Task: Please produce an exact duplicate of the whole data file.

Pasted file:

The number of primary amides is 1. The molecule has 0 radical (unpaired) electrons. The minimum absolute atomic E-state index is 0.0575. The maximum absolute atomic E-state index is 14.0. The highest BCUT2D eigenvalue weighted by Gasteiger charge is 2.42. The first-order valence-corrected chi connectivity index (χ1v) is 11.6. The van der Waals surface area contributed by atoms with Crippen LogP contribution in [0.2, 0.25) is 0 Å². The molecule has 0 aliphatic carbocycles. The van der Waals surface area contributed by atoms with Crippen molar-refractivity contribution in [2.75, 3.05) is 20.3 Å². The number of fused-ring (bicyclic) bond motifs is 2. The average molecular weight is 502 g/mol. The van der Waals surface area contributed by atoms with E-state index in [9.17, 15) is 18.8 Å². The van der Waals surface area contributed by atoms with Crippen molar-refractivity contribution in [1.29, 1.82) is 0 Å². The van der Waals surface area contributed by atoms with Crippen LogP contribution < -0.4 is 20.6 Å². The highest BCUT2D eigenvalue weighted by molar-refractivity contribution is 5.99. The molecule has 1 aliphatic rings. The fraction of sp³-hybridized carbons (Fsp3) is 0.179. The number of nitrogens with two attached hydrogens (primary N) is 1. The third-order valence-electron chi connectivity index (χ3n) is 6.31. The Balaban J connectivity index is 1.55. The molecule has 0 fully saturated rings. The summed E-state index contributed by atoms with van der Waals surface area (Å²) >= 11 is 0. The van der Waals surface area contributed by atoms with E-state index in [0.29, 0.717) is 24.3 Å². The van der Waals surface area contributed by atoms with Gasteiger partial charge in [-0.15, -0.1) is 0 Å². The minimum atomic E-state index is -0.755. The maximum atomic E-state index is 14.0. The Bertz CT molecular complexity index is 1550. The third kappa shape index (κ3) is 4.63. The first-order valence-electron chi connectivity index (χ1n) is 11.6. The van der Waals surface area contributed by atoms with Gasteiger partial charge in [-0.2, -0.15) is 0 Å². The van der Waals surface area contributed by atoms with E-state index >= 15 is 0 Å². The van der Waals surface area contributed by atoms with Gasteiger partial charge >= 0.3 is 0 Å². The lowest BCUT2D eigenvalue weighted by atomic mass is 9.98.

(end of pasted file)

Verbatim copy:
The number of primary amides is 1. The molecule has 0 radical (unpaired) electrons. The minimum absolute atomic E-state index is 0.0575. The maximum absolute atomic E-state index is 14.0. The highest BCUT2D eigenvalue weighted by Gasteiger charge is 2.42. The first-order valence-corrected chi connectivity index (χ1v) is 11.6. The van der Waals surface area contributed by atoms with Crippen LogP contribution in [0.2, 0.25) is 0 Å². The molecule has 0 aliphatic carbocycles. The van der Waals surface area contributed by atoms with Crippen molar-refractivity contribution in [2.75, 3.05) is 20.3 Å². The number of fused-ring (bicyclic) bond motifs is 2. The average molecular weight is 502 g/mol. The van der Waals surface area contributed by atoms with E-state index in [9.17, 15) is 18.8 Å². The van der Waals surface area contributed by atoms with Crippen molar-refractivity contribution in [1.29, 1.82) is 0 Å². The van der Waals surface area contributed by atoms with Crippen LogP contribution < -0.4 is 20.6 Å². The highest BCUT2D eigenvalue weighted by molar-refractivity contribution is 5.99. The molecule has 1 aliphatic rings. The fraction of sp³-hybridized carbons (Fsp3) is 0.179. The number of nitrogens with two attached hydrogens (primary N) is 1. The third-order valence-electron chi connectivity index (χ3n) is 6.31. The Balaban J connectivity index is 1.55. The molecule has 0 fully saturated rings. The summed E-state index contributed by atoms with van der Waals surface area (Å²) >= 11 is 0. The van der Waals surface area contributed by atoms with E-state index in [0.29, 0.717) is 24.3 Å². The van der Waals surface area contributed by atoms with Gasteiger partial charge in [-0.15, -0.1) is 0 Å². The minimum atomic E-state index is -0.755. The maximum atomic E-state index is 14.0. The Bertz CT molecular complexity index is 1550. The third kappa shape index (κ3) is 4.63. The first-order valence-electron chi connectivity index (χ1n) is 11.6. The van der Waals surface area contributed by atoms with Gasteiger partial charge in [-0.2, -0.15) is 0 Å². The van der Waals surface area contributed by atoms with E-state index >= 15 is 0 Å². The van der Waals surface area contributed by atoms with Gasteiger partial charge >= 0.3 is 0 Å². The lowest BCUT2D eigenvalue weighted by atomic mass is 9.98.